Indian Government to re-examine tax impact on FII's investment income in India
The Indian government is set to take a fresh look into the existing tax treatment of the income of foreign institutional investors ("FIIs") operating through sub-accounts. The review will be conducted by an internal sub-group set up by the Central Board of Direct Taxes ("CBDT").
This review has been proposed in light of a number of FIIs having approached the Authority for Advance Ruling ("AAR"), following the ruling in the case of a US based fund, namely, Fidelity Advisor Series VIII, wherein the AAR held that the trading income of Fidelity Advisor Series VIII from Indian securities would be classified as "business income" and not as "capital gains" thereby not being subject to tax in India in the absence of a permanent establishment ("PE") in India. The new advance ruling applications are filed by several FIIs to determine the tax treatment of their income from investments in securities, in the hope to get exemption from short-term capital gains tax. Currently, short-term capital gains from sale of listed securities are taxed at 10%.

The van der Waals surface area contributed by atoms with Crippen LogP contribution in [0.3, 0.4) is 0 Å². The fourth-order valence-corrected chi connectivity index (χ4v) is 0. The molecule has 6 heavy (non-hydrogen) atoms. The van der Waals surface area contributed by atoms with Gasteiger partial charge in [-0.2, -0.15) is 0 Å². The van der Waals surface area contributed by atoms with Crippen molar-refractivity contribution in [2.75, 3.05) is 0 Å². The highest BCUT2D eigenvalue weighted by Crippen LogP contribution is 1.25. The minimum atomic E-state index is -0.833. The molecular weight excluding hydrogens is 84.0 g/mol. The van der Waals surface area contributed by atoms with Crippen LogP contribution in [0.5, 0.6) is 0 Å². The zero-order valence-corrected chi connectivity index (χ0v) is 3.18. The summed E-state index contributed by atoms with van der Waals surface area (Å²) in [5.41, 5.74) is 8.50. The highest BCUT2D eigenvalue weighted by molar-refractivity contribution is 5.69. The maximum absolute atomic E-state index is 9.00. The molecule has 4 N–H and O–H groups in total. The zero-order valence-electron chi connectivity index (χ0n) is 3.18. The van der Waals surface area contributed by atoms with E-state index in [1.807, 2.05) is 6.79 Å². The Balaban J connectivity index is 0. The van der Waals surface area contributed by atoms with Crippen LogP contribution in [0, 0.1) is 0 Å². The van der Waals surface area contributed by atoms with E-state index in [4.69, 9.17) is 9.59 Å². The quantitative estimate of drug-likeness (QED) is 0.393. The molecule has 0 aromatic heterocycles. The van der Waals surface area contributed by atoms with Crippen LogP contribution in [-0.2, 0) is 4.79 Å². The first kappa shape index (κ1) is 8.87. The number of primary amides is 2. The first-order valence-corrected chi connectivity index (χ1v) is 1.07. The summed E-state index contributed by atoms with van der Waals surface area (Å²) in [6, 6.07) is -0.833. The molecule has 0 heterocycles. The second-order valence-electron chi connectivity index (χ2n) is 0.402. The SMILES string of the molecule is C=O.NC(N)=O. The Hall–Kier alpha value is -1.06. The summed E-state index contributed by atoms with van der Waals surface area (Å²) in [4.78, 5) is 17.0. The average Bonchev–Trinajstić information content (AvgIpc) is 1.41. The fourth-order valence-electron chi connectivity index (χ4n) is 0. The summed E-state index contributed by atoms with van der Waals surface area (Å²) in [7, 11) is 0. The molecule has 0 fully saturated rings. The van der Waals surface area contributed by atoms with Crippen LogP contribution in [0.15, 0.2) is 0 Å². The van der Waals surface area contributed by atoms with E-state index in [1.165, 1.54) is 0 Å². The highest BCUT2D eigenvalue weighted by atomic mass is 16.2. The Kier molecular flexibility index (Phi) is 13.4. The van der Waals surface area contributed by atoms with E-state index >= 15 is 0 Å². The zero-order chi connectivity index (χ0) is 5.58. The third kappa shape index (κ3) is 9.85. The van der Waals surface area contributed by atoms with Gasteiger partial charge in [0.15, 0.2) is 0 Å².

Fidelity Advisor Series VIII had approached the AAR to specifically determine whether gains accruing from trading in Indian securities would be treated as "business income or capital gains". The AAR, took into consideration various factors including the frequency and magnitude of purchase and sale of securities, and held that the gains on sale of securities were in the nature of "business income" which would not be subject to tax in India in the absence of a PE in India.
The internal sub-group set up by the CBDT will examine if there is a case for treating income accruing to FIIs operating through sub-accounts as "business income". The business income of an FII can be taxed in India only if it has a PE in India. It is interesting to note that the Comptroller and Auditor General of India had earlier this year recommended to the Indian government that the income of FIIs from trading in Indian securities should be treated as business income. It has also asked the CBDT to clarify whether sub account arrangements would constitute PE in India.
However, a policy change, if at all, to the existing tax treatment will have to wait till the above proposal has been approved by the Parliament and if it does undergo a change, then capital flows could surge from destinations other than Mauritius or Singapore.